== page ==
If you ask a typical motorcycle enthusiast/motorcycle magazine reader to describe the life of a motorcycle journalist, the response you’ll get will probably sound like an impossible fantasy: free bikes, free track days, free gear, ride all day and get paid to do it.
Of course, real life often intrudes into my fantasy job, in the form of things like deadlines, late nights in front of a computer battling writer’s block, and long hours sitting in airports and in the uncomfortable seats of a Southwest Airlines flight to, well, somewhere. Ever been standing at the airport check-in counter, and been so out of it that you forget entirely where you’re flying to, or what company’s bikes you’ll be riding when you get there? I have. Thirty days straight of traveling will do that to a person.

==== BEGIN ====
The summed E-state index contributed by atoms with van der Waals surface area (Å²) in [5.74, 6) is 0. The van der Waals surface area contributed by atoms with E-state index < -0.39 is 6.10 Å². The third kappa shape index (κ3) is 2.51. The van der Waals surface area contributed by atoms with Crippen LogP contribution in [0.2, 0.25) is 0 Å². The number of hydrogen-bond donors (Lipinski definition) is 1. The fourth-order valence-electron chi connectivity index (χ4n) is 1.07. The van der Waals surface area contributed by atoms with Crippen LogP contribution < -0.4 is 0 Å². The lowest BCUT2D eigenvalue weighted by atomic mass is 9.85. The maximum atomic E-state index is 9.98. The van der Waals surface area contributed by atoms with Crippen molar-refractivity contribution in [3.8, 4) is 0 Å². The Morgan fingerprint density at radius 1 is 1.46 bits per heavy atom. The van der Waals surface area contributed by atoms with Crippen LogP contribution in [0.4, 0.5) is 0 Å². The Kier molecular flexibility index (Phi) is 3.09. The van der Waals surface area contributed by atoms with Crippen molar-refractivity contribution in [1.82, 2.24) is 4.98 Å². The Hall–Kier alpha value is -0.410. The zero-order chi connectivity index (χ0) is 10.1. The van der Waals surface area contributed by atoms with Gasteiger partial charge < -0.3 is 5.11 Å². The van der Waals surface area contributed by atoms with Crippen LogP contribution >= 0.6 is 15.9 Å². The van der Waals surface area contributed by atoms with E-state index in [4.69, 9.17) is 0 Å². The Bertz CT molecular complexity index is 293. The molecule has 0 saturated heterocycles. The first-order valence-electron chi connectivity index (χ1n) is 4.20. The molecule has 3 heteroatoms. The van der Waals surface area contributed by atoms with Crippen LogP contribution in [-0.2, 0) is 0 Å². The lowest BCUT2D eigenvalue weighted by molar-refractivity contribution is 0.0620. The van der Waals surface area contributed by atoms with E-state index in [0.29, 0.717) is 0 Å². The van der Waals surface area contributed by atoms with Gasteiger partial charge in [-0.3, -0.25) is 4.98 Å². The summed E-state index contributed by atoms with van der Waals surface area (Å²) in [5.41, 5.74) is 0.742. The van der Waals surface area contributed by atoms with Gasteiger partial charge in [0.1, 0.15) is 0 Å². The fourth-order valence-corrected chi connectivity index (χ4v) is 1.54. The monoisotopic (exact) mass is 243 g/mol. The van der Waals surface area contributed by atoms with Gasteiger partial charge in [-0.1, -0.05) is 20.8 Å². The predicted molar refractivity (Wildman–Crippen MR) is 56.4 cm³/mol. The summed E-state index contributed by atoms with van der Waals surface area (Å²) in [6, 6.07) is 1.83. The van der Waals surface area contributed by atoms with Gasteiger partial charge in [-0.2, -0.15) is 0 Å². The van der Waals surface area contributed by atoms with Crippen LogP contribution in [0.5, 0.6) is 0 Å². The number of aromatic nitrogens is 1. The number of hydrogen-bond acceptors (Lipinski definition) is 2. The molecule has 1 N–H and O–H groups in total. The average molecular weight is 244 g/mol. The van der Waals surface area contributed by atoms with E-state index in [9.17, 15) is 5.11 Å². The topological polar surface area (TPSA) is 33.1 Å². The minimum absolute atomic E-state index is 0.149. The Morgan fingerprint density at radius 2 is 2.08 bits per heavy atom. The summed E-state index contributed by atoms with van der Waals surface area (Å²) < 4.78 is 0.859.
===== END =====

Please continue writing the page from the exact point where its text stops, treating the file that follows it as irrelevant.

Altogether, though, I’m not complaining – I still think I have the greatest job in the world (at least until they come out with a “Hot Celebrity Chicks Tested – In Bed!” magazine). Sometimes (fairly often, actually) it even matches up with the fantasy ideas that many readers seem to hold on to like a preacher’s daughter clutching the Gospel to her chest.
My recent trip to Ohio was one of those times. You see, Kawasaki, in association with Sportbike Track Time, recently held a track day specifically for Kawasaki owners, giving riders of the classic green Ninjas (and their brethren) a chance to circulate what is reputed to be one of America’s best road courses.